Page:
Two of the region’s leading Professors have warned the North East’s unhealthy habits are risking “a growing epidemic” of long term conditions such as obesity, and Type 2 Diabetes.
In a report for Policy North, the North East based Think Tank, the experts have warned that the North East must do more delivered joined up health and social care if the region is to stem the worrying rise of “older people with high levels of chronic illness.”
The report was penned by Professor Louise Robinson; Director of Newcastle University Institute for Ageing and Professor and Christopher Drinkwater; Professor of Primary Care at Northumbria University.
In the report they warn region is facing a “rapidly ageing population” which is leading to “an increased number of older people with high levels of chronic illness. As families become more geographically dispersed, our communities will have a growing number of socially isolated, frail older people with complex and considerable health and social care needs.”
The report also outlines that it is likely “two in three people will fail to reach the planned retirement free from disability” unless urgent action is taken to address the region’s long-term health and social care issues.
“We need to tackle the growing epidemic of long term conditions such as obesity, and Type 2 Diabetes that often leads to general frailty, with much more of a focus on preparation for active old age and keeping people active.” the Professors say.
It is estimated that there is a 20-year gap in life expectancy between rich and poor areas of the UK. The North East also suffers from a high level of obesity. Across the North East, there were 1,829 admissions in 2014/15, or 70 per 100,000 people. One of the highest in England and Wales.
The Professors are calling for healthcare to be a fundamental part of the region’s devolution debate and increased joined up thinking between the region’s hospitals and Councils who are currently responsible for Social Care.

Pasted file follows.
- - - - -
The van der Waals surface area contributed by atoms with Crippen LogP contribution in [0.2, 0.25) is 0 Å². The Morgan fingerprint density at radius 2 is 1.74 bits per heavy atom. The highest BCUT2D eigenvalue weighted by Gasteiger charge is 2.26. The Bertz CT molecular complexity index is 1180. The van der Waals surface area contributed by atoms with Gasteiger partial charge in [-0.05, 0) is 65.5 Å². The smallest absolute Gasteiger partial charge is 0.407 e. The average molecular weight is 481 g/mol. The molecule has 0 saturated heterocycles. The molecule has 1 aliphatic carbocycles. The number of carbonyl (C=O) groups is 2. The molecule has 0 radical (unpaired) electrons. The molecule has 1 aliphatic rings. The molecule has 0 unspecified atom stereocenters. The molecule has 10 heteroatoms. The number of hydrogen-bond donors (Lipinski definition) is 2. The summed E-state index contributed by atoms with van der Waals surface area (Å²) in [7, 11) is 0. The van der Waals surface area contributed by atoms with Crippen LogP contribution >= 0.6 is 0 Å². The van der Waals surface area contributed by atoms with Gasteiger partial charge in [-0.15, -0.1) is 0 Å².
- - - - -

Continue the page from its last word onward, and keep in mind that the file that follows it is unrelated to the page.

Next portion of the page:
The Professors have called on the North East Combined Authority to take a lead in developing improved models of joined up care across the region, especially in disadvantaged areas.”
On April 1st, Greater Manchester became the first English region to gain control of its health spending.
£6bn of health and social care budget will now be managed by Councils and health groups in Manchester as part of the devolution agenda.
One of the key aims for the new local NHS Partnership in Manchester is the integration of health and social care services, which it is hoped will ease the pressure on hospitals.
The new NHS partnership, chaired by Lord Peter Smith, comprises 37 organisations including hospital trusts, NHS England, the 10 borough councils and GP commissioners.
Commenting on the report Chairman of Policy North, Stephen Purvis said “This is a really welcome contribution, from two highly respected figures, on the debate into the future of healthcare in the North East.
As the process of devolution continues, health and social care will become one of the key issues for the region. Manchester is already moving ahead with plans to integrate its health and social care. It is vital the North East is not left behind.”
Chairman of Newcastle’s Centre for Life, Alistair Balls, commented “Recent opinion polls in the region indicate that the public puts the NHS at the top of the list of issues they are concerned about when it comes to devolution.
It is critical therefore that in the next 6 months there is open accountability on the way ahead and how they plan to achieve a better NHS system for our region. We would prefer for this not to be done behind closed doors.”